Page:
This advantage needs to be balanced against a particular strategic disadvantage: the unitary patent is a single legal right. If the legal right is successfully invalidated by a third party, or if renewal fees are through inadvertence not paid, the applicant loses all such rights in Europe. Competitors wishing to invalidate a unitary patent need to commence only one legal proceeding, and if successful, will eradicate the patent throughout Europe.

In contrast, under the current system, if a third party wishes to invalidate patents in Europe, it must attack each one separately in the courts of that particular country. Multiple legal proceedings are more expensive than a single proceeding. If the third party is successful in some countries and unsuccessful in others, the challenger will not have unfettered access to the European market. Instead, they will be limited to only those countries where the national patents has been invalidated. The bundle of national rights, while being more expensive to obtain, is also more costly to challenge. Not every competitor will have the financial capabilities to attack every jurisdiction in Europe. Obtaining national rights may, therefore, be seen as a safer alternative for the most valuable technologies or highly competitive industries.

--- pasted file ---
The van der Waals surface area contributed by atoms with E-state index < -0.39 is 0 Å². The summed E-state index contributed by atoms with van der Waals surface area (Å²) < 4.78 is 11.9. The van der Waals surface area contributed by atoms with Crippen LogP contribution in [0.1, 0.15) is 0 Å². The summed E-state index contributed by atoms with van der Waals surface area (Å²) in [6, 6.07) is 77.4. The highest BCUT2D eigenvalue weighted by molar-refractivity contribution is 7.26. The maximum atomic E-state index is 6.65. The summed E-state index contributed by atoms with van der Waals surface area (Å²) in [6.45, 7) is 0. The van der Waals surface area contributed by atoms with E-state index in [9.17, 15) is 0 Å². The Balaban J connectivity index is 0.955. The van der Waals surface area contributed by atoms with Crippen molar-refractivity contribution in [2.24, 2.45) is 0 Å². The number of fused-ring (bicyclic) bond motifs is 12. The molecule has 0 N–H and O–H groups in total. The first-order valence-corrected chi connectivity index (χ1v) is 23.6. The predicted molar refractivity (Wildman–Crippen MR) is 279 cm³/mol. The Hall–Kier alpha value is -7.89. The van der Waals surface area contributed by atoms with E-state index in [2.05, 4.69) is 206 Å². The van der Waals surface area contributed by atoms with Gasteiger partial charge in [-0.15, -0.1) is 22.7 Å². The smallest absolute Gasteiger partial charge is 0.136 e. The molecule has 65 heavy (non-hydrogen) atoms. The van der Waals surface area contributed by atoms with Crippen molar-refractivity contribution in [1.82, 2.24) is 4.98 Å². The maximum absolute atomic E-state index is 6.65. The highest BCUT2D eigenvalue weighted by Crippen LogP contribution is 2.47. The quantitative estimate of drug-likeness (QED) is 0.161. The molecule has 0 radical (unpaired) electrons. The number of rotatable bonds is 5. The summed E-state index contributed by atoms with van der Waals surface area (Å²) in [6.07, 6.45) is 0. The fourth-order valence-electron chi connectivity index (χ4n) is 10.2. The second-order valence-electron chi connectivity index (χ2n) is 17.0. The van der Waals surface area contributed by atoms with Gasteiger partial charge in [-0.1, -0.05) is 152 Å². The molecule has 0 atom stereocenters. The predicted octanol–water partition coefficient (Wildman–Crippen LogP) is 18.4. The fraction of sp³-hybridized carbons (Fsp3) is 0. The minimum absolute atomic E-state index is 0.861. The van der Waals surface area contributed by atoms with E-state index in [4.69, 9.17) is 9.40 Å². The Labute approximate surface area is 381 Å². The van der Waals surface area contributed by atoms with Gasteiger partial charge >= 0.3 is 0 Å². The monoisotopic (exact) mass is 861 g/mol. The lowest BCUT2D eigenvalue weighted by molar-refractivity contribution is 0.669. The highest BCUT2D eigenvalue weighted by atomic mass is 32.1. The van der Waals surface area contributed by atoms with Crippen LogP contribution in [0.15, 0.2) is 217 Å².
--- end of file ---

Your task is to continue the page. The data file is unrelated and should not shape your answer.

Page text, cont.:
Under the unitary patent, a patentee is likely to have less choice of where to commence infringement proceedings, as the new system specifies certain court locations. Also, the new system has rules determining where infringement proceedings should be commenced (usually in relation to the domicile of the defendant or where the infringement is occurring). In short, it is apparent that there will be significantly less scope for forum shopping under the unitary system than under the current system.